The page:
The United Counties of Leeds and Grenville [UCLG] has announced its plans for roadside spraying for 2016, and this has caused some concern among residents, particularly in the rural parts of the Counties. The UCLG approach to roadside spraying is quite clear.
“Vegetation control along the County roadsides is an important part of road maintenance. It ensures clear sight lines for signs, intersections and roadside wildlife, promotes drainage and drying and prevents the establishment of trees and brush in the right of way. Controlling noxious and invasive weeds is another objective of the County vegetation management program.”
That sounds quite logical and reasonable, but the concern is caused by the manner in which the spraying is to take place, the herbicide that will be used, and the potential for unintended consequences due to rain run-off from ditches, and the destruction of wildflowers and other vegetation essential for pollination.
Aleta Karsted and Dr. Fred Schueler are well-known and respected across the country for their knowledge of, and care for, our natural environment, and are a valued local resource in our community. Aleta points out the possible effects of the spraying plans announced by the UCLG. “We are already in a pollinator crisis. Most of the kilometres of country roads are agricultural or forest rather than residential, and this means that the wildflowers along the roadsides which support insect pollinators will have no place to grow where fields are maintained in crops, and where land is shaded in forest. Also, many ditches that appear grassy during dry spells become headwaters when there’s heavy rain, feeding into drains and creeks.”
Roadside herbicide spraying will be completed in May and June along rural County roads within the municipalities of Merrickville-Wolford and North Grenville as well as selected township roads. The UCLG maintains that the “herbicide will selectively kill weeds but not the grasses and is approved for use on roadsides under the public works exemption of the cosmetic pesticide ban. Spraying of the herbicide will be completed by a qualified contractor licensed by the Ministry of the Environment under requirements of the Pesticides Act.”
Only unmaintained ditches will be sprayed with herbicide, maintained yards and ditches will not be sprayed, and the UCLG are inviting property owners who do not wish to have the roads fronting their lands sprayed to post notices. “Property owners who do not want the unmaintained ditch in front of their property sprayed can post “No Spray” signs at the start and finish of their property. These signs must be at least 30 cm x 60 cm (1 ft x 2 ft) and be easily read from the shoulder of the road. You can make your own sign or the Counties have a limited number of these signs available for pick up at the Counties office in Brockville. To obtain one of these signs or for more information, please contact the Counties at 613-342-3840 ext. 2413.”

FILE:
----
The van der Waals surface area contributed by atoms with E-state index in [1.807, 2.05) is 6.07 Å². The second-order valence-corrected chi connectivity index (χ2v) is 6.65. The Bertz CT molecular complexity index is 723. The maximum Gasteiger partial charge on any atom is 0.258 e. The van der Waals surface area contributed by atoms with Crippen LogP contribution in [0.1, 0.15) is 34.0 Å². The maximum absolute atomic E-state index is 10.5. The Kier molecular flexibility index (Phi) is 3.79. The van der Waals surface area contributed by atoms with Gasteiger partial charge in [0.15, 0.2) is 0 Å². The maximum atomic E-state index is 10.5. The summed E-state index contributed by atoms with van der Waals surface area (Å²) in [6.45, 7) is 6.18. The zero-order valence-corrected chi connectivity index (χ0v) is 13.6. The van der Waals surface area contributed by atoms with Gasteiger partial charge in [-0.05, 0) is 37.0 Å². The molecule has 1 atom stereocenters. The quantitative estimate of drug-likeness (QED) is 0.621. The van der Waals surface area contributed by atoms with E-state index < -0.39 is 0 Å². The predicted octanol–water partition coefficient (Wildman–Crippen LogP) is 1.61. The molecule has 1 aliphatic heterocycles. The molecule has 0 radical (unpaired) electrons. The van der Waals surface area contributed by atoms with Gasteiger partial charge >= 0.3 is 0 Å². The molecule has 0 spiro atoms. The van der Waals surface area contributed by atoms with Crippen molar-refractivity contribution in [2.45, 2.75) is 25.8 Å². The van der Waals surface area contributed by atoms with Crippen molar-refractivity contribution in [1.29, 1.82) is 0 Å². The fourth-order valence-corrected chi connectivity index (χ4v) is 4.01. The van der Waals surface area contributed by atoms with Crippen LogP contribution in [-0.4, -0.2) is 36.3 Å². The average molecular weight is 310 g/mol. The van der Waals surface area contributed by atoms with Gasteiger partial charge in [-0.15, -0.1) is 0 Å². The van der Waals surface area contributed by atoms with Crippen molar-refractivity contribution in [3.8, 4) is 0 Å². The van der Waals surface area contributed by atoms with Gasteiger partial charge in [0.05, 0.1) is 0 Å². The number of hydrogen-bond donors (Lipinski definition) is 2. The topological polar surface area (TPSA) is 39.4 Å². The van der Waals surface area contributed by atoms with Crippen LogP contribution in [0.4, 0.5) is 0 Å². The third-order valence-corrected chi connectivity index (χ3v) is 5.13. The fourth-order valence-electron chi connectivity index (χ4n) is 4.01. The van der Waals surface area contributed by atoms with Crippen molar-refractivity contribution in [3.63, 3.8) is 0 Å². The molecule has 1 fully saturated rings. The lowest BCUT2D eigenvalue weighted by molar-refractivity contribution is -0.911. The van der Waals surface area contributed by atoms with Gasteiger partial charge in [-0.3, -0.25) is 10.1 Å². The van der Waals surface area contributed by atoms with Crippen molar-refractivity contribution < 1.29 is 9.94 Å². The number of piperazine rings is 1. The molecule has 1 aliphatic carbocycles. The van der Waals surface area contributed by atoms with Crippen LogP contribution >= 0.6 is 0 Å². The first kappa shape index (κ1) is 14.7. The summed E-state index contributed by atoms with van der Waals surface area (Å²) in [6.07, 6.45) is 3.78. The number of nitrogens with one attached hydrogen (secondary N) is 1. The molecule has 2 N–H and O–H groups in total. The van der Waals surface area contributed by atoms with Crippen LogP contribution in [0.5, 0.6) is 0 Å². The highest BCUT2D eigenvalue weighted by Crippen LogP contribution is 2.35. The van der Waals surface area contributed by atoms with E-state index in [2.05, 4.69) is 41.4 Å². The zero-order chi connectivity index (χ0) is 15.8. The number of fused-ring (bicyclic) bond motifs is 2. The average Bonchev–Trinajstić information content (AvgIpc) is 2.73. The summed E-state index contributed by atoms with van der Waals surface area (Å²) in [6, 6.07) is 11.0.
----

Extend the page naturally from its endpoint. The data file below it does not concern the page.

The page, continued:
Aleta Karsted wonders if the only way to prevent possible negative effects of this roadside spraying might be to act collectively and get the ditches mowed before the herbicide arrives! “Will we as citizens have to press into service every riding mower we can get hold of, to defensively mow the roadsides ourselves, so even if it reduces flowering of the plants, the roadsides will not be poisoned? This is a prime example of bureaucratic nearsightedness – to think that the only things that grows in ditches is grasses or weeds! What about the woody plants that grow up wherever they aren’t mowed – like Buckthorn and other bushes – and Poplar trees grow pretty fast too!”
The roadside spraying is the responsibility of the UCLG Weed Inspector, who is appointed to carry out and perform the duties required under the provision of the Weed Control Act (Agricultural Complaints). The Weed Inspector is also appointed under Section 11 of the Municipal Act to carry out and perform inspection and enforcement duties with respect to complaints regarding nuisance weeds affecting human health, safety and well-being.
According to the UCLG, the herbicide being used is Clearview, the active ingredients of which are Metasulfuron-Methyl and Aminopyralid present as potassium salt. “Clearview is a post emergent herbicide for control of annual and perennial broadleaf weeds and invasive plants on right of ways, industrial and other non-crop areas of Canada. For further information call 800-770-2170 / 613-342-3840 ext. 2413.”
I love roadsides with natural vegetation. We certainly must be sure that said vegetation does not block signage or sightlines, but beyond that where is the problem? (I am sometimes concerned that those pushing for any sort of control might have as their ideal a “dead” lawn — only, say, Kentucky Blue Grass growing.)